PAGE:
5. Investigate how an organism adapted to a particular environment may become extinct if the environment, as shown by the fossil record, changes.
  1. Building DNA   Construct a DNA molecule, examine its double helix structure, and then go through the DNA replication process. Learn how each component fits into a DNA molecule, and see how a unique, self-replicating code can be created.
  2. Human Karyotyping      Sort and pair the images of human chromosomes obtained in a scan. Find differences in the scans of the various patients to find out specific things that can cause disease, as well as the gender of the person.

Physical Sciences

1. Describe how the change in the position (motion) of an object is always judged and described in comparison to a reference point.
  1. Vectors    Manipulate the magnitude and direction of two vectors to generate a sum and learn vector addition. The x and y components can be displayed, along with the dot product of the two vectors.
2. Explain that motion describes the change in the position of an object (characterized by a speed and direction) as time changes.
  1. Atwood Machine  Measure the height and velocity of two objects connected by a mass-less rope over a pulley. Observe the forces acting on each mass throughout the simulation. Calculate the acceleration of the objects, and relate these calculations to Newton’s Laws of Motion. The mass of each object can be manipulated, as well as the mass and radius of the pulley.
  2. Torque and Moment of Inertia   One of the simplest machines is a see-saw lever. Place up to eight objects on the lever at different locations and try to balance it. Calculate net torque and moment of inertia based on the positions of the objects and the mass of the bar. The mass of each object can be changed, and the fulcrum position can be shifted as well.
  3. Freefall Laboratory   Investigate the motion of a ball, including terminal velocity, as it is dropped to the ground. Several different objects can be dropped through various media from different initial heights as the position, velocity, and acceleration are measured
3. Explain that an unbalanced force acting on an object changes that object’s speed and/or direction.
  1. 2D Collisions
    This interactive activity from Explore Science lets you deal with 2D elastic/inelastic collisions on a flat (or tilted) table and even use magnetic pucks! You can adjust a wide variety of parameters including mass, initial velocity, and direction.
    Note: Every Gizmo in the library can be used for up to 5 minutes each per day.
  2. Air Track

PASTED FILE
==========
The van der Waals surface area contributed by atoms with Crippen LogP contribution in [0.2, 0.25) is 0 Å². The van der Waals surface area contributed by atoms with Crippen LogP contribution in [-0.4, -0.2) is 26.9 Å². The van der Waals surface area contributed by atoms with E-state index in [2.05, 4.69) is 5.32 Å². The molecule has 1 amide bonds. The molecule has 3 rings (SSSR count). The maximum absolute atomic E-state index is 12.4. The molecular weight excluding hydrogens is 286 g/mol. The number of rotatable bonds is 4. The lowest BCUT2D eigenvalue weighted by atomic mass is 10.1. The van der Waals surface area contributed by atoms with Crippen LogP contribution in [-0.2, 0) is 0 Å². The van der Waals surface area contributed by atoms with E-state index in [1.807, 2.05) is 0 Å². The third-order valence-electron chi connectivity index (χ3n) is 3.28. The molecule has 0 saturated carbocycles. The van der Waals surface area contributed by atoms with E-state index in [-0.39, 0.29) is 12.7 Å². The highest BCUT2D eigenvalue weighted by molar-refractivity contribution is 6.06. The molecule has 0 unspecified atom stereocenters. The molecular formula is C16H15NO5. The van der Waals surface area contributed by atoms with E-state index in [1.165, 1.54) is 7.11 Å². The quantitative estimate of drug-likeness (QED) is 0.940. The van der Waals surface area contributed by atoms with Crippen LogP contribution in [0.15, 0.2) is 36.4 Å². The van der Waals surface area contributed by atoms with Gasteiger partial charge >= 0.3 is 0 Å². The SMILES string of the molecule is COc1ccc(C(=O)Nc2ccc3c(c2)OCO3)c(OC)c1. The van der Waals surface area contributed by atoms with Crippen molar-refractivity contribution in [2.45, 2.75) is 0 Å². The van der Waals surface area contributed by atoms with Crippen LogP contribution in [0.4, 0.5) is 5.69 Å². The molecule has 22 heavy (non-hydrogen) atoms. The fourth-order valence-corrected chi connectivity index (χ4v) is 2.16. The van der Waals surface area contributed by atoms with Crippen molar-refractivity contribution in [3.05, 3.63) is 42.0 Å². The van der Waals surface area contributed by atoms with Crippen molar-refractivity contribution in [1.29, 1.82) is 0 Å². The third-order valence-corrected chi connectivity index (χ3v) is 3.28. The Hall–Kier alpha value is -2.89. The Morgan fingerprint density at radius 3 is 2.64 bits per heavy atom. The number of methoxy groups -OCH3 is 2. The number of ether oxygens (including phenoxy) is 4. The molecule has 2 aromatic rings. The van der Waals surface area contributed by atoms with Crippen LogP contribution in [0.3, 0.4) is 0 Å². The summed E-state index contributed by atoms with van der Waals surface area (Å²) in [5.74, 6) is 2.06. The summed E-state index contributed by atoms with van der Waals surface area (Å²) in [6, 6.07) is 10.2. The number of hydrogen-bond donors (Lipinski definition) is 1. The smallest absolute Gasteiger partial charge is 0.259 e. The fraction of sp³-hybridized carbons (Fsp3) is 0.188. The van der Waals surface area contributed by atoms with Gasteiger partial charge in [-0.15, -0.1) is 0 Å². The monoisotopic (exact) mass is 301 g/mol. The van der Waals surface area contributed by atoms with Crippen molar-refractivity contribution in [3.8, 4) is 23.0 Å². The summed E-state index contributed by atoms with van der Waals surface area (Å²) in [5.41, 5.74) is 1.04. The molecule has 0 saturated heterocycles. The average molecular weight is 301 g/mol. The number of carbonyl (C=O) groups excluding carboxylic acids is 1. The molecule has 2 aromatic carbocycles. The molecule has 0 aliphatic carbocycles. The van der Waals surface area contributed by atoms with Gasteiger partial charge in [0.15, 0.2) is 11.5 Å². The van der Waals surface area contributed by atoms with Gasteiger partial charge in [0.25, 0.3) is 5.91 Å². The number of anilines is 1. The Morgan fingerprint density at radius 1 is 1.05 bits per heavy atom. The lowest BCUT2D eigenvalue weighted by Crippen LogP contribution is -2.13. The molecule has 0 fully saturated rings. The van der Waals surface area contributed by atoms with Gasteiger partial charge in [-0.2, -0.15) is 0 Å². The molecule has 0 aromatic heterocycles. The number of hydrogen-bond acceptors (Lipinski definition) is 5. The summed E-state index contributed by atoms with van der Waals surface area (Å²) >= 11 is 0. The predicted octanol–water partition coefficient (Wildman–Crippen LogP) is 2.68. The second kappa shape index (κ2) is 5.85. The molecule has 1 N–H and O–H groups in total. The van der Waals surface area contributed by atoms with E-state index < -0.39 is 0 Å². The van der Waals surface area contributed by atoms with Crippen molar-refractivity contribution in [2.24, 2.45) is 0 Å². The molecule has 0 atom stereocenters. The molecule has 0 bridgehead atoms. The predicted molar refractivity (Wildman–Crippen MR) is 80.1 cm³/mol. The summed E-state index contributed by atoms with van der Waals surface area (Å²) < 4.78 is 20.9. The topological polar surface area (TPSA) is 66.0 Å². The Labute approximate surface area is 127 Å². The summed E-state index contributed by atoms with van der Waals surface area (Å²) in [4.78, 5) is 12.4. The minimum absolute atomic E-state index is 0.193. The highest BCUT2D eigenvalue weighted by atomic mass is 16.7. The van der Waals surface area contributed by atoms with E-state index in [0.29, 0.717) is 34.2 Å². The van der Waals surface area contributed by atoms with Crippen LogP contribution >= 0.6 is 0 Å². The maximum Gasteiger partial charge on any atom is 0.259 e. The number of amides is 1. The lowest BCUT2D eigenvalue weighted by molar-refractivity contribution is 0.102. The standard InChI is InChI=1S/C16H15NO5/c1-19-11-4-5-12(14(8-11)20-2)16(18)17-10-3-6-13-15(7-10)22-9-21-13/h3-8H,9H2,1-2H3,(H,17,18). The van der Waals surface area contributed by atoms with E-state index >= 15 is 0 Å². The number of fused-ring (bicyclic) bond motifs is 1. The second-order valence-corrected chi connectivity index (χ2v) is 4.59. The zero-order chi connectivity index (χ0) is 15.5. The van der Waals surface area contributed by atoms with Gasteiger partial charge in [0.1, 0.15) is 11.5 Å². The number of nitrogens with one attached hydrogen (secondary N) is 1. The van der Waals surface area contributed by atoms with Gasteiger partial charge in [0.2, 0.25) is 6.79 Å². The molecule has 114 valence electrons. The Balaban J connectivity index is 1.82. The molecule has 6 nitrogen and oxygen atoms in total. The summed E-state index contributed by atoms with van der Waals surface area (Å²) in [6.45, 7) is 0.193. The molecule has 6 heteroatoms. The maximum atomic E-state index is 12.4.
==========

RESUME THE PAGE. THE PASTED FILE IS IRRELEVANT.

This interactive activity from Explore Science models a basic air track with two blocks. You can change the coefficient of restitution, initial masses, and velocities.
    Note: Every Gizmo in the library can be used for up to 5 minutes each per day.
  3. Roller Coaster Physics   Adjust the hills on a toy‑car roller coaster and watch what happens as the car careens toward an egg (that can be broken) at the end of the track. The height of three hills can be manipulated, along with the mass of the car and the friction of the track. A graph of various variables of motion can be viewed as the car travels, including potential, kinetic, and total energies, and the x and y components of position, velocity, and acceleration.
4. Demonstrate that waves transfer energy.
  1. Energy of a Pendulum   Perform experiments with a pendulum to gain an understanding of energy conservation in simple harmonic motion. The gravity, length and mass of the pendulum can be adjusted, as well as the initial starting angle of the pendulum. Data (tables, bar chart, and graphs) of the potential and kinetic energies are shown as the pendulum oscillates.
5. Demonstrate that vibrations in materials may produce waves that spread away from the source in all directions (e.g., earthquake waves, sound waves).
  1. Seeing sound waves
    This interactive web site helps students understand the principles of sound waves by watching virtual hands clapping. Content-specific vocabulary is both labeled and spoken. After watching and listening to the example, drag your mouse over the graphics to discover more.
  2. What is Sound?
    This interactive web site uses great animations to explain how sound travels as a wave through air molecules. After the explanation you can listen to various sounds at different frequencies.

Science and Technology

1. Examine how science and technology have advanced through the contributions of many different people, cultures and times in history.
  1. Examine how science and technology have advanced by  Andrea Trivisonno
2. Examine how choices regarding the use of technology are influenced by constraints caused by various unavoidable factors (e.g., geographic location, limited resources, social, political and economic considerations).  
3. Design and build a product or create a solution to a problem given more than two constraints (e.g., limits of cost and time for design and production, supply of materials and environmental effects).  
4. Evaluate the overall effectiveness of a product design or solution.  

Scientific Inquiry

1. Choose the appropriate tools or instruments and use relevant safety procedures to complete scientific investigations.
  1. Fire Extinguisher Training
    Module from Oklahoma State University offering a guided tutorial and quiz over the proper use of fire extinguishers. Ideal for safety training for the Science or Vocational lab.
     
2. Describe the concepts of sample size and control and explain how these affect scientific investigations.  
3. Read, construct and interpret data in various forms produced by self and others in both written and oral form (e.g., tables, charts, maps, graphs, diagrams, symbols).  
4. Apply appropriate math skills to interpret quantitative data (e.g., mean, median, mode).  
Scientific Ways of Knowing
1. Identify the difference between description (e.g., observation and summary) and explanation (e.g., inference, prediction, significance, importance).  
2. Explain why it is important to examine data objectively and not let bias affect observations.